It was during a rugby game he was spotted by Adam Baird, a Sergeant who was also involved with the bobsleigh team.

The 6ft 4in only joined the GB Bobsleigh set up at the very end of 2019, calling it a baptism of fire, and went on to  make his international debut on the sport’s top circuit, the World Cup, less than a fortnight later.

According to  the BBSA website, he describes himself as ‘big and competitive’.

Speaking to the Sportsmen, Taylor explained: ‘The things that help you be a good soldier, organisational skills, the way you carry yourself, the way you interact with people, all those things, it definitely helps in the bobsleigh world and in the wider sporting world.

‘I wouldn’t say it is easy, but definitely the Marines I’d have to say was more difficult. 

‘But bobsleigh has its own challenges and its own things you have to overcome but I’ve taken all of it in my stride and I find myself here now.’ 

Meanwhile he is also dating fellow skeleton athlete Emily Barrett, with the pair often sharing loved-up snaps on their Instagram pages.   

ALPINE SKIING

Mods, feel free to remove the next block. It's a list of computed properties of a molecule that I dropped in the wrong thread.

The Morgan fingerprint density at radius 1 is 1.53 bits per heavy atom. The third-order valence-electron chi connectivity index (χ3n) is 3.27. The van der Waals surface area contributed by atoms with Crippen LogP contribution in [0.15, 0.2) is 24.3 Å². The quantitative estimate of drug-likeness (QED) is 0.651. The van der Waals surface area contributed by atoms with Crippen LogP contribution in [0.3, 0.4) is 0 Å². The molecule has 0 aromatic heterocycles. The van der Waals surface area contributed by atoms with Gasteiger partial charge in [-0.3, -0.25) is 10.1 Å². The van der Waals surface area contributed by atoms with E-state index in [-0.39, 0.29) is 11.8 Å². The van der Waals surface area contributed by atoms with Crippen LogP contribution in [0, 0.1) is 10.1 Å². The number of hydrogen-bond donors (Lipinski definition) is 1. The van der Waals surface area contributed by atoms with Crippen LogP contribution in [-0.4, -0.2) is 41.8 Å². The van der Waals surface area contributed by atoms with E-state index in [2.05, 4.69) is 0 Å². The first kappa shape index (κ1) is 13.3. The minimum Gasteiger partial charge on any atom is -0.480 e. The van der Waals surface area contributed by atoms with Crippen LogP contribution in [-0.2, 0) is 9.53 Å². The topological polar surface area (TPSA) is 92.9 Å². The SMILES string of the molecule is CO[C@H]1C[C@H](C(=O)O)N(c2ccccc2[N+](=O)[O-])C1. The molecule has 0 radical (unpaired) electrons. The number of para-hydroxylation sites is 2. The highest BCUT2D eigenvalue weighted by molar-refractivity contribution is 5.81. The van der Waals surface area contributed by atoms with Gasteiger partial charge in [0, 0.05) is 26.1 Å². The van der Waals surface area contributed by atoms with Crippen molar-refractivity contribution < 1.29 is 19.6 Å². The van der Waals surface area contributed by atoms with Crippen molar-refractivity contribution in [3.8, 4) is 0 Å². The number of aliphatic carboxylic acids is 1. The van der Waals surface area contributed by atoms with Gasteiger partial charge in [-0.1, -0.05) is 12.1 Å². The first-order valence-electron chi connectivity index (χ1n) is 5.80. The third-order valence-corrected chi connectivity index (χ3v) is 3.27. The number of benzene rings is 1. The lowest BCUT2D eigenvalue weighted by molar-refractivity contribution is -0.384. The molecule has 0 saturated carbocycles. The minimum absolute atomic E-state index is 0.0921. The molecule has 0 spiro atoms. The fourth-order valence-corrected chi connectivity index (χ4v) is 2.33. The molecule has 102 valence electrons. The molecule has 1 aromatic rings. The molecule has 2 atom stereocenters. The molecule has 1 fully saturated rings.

Billy Major  

Billy, 26, launched a JustGiving fundraising page in 2017 when he was struggling to pay his way on to the British team (pictured, visiting the Arctic Circle) 

He previously revealed his excitement at going to the Olympics, sharing an Instagram post as he took to the slopes as a toddler alongside his father 

Billy reacts in the finish during the second run of the men’s Slalom race of the FIS Alpine Skiing World Cup event in Schladming last month 

Billy, 26, has always loved any form of sport and notably skiing, when he started at a young age in France during the winters.

The skier, who won a Europa Cup in January and competed at last month’s Alpine Ski World Championships, launched a JustGiving fundraising page in 2017 when he was struggling to pay his way on to the British team.